Galileo’s Daughter: A Historical Memoir of Science, Faith, and Love
by Dava Sobel
This is so much more than a simple contest between religion and science. Galileo was in fact very pious and did everything in his power to adhere to the often outrageous strictures of the Holy Office of the Inquisition. He even got approval from Pope Urban VIII before publishing the infamous ‘Dialogues’ in which he expounded the arguments of both the Aristotelian (geocentric) and Copernican (heliocentric) systems. Not only that, he had significant and genuine support from within the catholic church, especially the Archbishop of Siena and Cardinal Barberini who put their own positions on the line to support the aging ‘heretic’. Urban VIII effectively reneged on his agreement to the publication under pressure to promote the catholic cause more robustly during the 30 years’ war, triggered by the on-going clash between the reformation and the catholic reaction.
The book conveys not only the feverish paranoia of the Vatican at the time, with parallels to the later soviet state under Stalin, but also gives an amazingly intricate insight into daily life in Florence in the early 17th century through the letters of Galileo’s daughter Suor Maria Celeste. Confined to a nunnery from the age of 16, Suor Maria Celeste’s effective incarceration and highly limited life provides a stark contrast to the world changing, mind expanding contribution of her father. Her unwavering moral support for her father throughout his tribulations was an obvious factor in his resilience. I got a real sense of what it was like to live in a Europe before there was any real awareness of anything much beyond planet Earth, apart from, of course, heaven and hell.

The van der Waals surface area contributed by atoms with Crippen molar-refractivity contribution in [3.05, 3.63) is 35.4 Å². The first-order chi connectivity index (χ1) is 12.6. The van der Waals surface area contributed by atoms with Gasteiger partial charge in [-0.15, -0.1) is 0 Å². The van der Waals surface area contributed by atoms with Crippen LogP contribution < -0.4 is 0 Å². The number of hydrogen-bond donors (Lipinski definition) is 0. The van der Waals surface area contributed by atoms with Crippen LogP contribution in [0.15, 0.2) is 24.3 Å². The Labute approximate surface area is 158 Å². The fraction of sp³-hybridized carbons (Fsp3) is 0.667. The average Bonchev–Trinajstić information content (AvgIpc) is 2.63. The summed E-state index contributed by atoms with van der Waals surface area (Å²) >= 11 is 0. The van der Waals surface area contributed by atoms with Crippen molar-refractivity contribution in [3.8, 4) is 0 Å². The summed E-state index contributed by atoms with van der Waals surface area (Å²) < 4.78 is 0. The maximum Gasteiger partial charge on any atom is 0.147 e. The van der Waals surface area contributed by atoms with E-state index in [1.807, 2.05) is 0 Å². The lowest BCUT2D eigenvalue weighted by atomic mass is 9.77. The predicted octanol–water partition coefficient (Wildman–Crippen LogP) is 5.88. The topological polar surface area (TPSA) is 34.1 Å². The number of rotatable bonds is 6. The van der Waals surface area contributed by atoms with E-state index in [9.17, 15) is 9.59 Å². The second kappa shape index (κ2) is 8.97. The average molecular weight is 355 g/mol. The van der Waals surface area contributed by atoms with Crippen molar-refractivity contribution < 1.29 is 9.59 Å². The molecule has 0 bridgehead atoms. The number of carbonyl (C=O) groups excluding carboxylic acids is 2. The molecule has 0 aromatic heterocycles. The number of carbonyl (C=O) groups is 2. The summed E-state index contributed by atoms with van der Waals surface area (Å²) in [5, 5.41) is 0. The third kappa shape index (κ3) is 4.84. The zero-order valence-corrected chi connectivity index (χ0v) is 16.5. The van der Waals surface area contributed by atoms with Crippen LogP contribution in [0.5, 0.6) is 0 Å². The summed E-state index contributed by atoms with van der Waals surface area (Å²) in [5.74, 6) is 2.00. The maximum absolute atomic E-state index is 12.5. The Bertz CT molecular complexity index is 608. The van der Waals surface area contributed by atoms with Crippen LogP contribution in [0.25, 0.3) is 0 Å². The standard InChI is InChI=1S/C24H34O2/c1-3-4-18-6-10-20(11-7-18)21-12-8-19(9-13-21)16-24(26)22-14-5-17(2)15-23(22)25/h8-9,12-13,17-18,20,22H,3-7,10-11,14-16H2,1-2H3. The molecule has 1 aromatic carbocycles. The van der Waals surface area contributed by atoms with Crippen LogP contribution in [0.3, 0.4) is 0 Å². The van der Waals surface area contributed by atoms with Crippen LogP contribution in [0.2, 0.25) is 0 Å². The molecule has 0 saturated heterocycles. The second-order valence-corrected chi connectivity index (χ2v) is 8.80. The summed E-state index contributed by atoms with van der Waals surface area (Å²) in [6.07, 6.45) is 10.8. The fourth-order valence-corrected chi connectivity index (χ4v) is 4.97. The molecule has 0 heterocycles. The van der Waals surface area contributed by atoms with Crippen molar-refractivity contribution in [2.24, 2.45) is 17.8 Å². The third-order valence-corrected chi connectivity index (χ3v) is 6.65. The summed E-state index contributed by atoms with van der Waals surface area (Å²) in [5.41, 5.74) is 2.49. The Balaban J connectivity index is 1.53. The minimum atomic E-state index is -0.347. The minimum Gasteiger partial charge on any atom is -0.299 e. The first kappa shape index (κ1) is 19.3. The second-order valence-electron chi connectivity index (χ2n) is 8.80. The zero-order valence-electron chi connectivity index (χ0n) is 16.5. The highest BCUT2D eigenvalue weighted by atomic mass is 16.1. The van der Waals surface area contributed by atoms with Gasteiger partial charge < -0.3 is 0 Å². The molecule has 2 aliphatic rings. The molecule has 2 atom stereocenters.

After Galileo everything changed. And as often happens, the suppression of his book actually increased demand and led to a much wider awareness of his work. Rather than feeling angry at the ego-centric materialism and easy violence of 17th century Vatican politics (mathematician, Girodano Bruno, who correctly deduced that the sun is just another star, was burnt at the stake in Galileo’s lifetime) , I found myself with a growing sense of just how important it is even today to maintain the maximum degree of curiosity. Who cares what small minded people think? The only real prisons are the prisons of the mind. Nothing can contain an imagination determined to discover new truths.